Finally, we exploit the correlation of influence with actual effects to study the effects of different data sources in two case studies: a chemical-disease relationship task, where the data comes from different labeling functions [Hancock et al., 2018], and a language inference task, where the data comes from different crowdworkers. In both cases, we show that the influences of the different groups of data points (from different sources) can reveal insights about the nature of the data and application.

2 Background and problem setup

Consider the task of learning a predictive model with parameters that maps from an input space to an output space . We are given training points and a loss function that is twice-differentiable and convex in . To train the model, we select the model parameters


that minimize the -regularized empirical risk, where is a hyperparameter that controls regularization strength. The all-ones vector in denotes that the initial training points all have uniform sample weights of one.

Our goal is to measure the effects that different groups of training data have on the model: if we removed a given subset of training points , how much would the model change? Concretely, we define a vector of sample weights with and consider the modified parameters


which correspond to retraining the model after excluding . We will refer to directly as the subset (corresponding to ); the number of removed points as ; and the fraction of removed points as .

The actual effect of the subset is


where the evaluation function measures a quantity of interest. Specifically, we study:

  • The change in test prediction, with . Linear models (for regression or binary classification) make predictions that are functions of , so this measures the effect that removing a subset will have on the model’s prediction for some test point .

  • The change in test loss, with . This is similar to the test prediction.

  • The change in self-loss, with , measures the increase in loss on the removed points . Its average over all subsets of size is the estimated extra loss that leave--out cross-validation (CV) measures over the training loss, so measuring this allows us to approximate CV with influence.

2.1 Influence functions

The issue with computing the actual effect is that retraining the model to compute for each different subset can be prohibitively expensive. Influence functions provide a relatively efficient first-order approximation to that avoids retraining [Hampel et al., 1986].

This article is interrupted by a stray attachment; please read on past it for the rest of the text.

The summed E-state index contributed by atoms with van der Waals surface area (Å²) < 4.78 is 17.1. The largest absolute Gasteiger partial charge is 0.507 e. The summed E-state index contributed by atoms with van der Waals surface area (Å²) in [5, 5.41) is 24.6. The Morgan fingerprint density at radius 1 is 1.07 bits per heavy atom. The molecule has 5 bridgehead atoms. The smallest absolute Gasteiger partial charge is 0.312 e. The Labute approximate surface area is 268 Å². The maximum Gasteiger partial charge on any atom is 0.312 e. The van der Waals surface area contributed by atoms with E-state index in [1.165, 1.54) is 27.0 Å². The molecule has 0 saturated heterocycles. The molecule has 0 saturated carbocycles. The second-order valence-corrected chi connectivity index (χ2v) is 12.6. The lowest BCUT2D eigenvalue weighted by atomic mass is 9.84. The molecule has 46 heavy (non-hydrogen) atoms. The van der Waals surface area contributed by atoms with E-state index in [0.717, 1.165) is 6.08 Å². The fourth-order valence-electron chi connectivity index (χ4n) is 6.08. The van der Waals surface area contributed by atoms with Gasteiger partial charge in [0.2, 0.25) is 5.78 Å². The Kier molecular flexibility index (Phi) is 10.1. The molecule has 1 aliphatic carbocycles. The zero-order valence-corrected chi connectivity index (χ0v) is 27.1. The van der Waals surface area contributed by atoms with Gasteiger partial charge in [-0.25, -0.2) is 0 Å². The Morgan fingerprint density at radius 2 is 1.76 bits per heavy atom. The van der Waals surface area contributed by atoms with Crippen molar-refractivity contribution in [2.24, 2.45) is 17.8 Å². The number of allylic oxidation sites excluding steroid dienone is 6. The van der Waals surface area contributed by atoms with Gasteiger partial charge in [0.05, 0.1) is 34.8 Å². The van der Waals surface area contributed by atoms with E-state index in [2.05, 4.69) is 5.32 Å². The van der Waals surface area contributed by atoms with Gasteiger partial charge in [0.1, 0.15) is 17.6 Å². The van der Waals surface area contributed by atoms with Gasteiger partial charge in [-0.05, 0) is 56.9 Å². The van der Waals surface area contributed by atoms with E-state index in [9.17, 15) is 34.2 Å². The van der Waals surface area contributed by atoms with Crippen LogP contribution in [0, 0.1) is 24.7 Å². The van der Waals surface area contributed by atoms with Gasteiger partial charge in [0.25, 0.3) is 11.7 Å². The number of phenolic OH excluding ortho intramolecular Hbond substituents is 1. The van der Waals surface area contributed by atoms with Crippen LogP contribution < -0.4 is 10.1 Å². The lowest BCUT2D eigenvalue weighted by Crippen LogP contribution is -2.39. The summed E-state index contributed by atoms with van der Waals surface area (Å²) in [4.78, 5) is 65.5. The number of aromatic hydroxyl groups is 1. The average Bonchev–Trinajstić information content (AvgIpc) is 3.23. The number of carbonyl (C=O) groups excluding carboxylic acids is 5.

Consider the function with , such that the actual effect can be written as . We define the predicted effect of the subset to be its influence . Intuitively, this is the effect of removing an infinitesimal weight from each point in and then linearly extrapolating to removing all of .111In the statistics literature, it is typically defined as the effect of adding weight, so the sign is flipped. It can be computed as


where , , and . When measuring the change in test prediction or test loss, influence is additive: if , then , i.e., the influence of a subset is the sum of influences of its constituent points, so we can efficiently compute the influence of any subset without any model retraining by pre-computing the influence of each individual point. Koh and Liang [2017] describe how to compute the influence of all individual points on a test point with a single inverse Hessian-vector product.

2.2 Relation to prior work

Influence functions—introduced in the seminal work of Hampel [1974] and in Jaeckel [1972], where it was called the infinitesimal jackknife—have a rich history in robust statistics. The use of influence functions in the ML community is more recent, though growing; in Section 1, we provide references for several recent applications of influence functions in ML.

Removing a single training point, especially when the total number of points is large, represents a small perturbation to the training distribution, so we expect the first-order influence approximation to be accurate. Indeed, prior work on the accuracy of influence has focused on this regime: e.g., Debruyne et al. [2008], Liu et al. [2014], Rad and Maleki [2018], Giordano et al. [2019] give evidence that the influence on self-loss can approximate LOOCV, and Koh and Liang [2017] similarly examined the accuracy of estimating the change in test loss after removing single training points.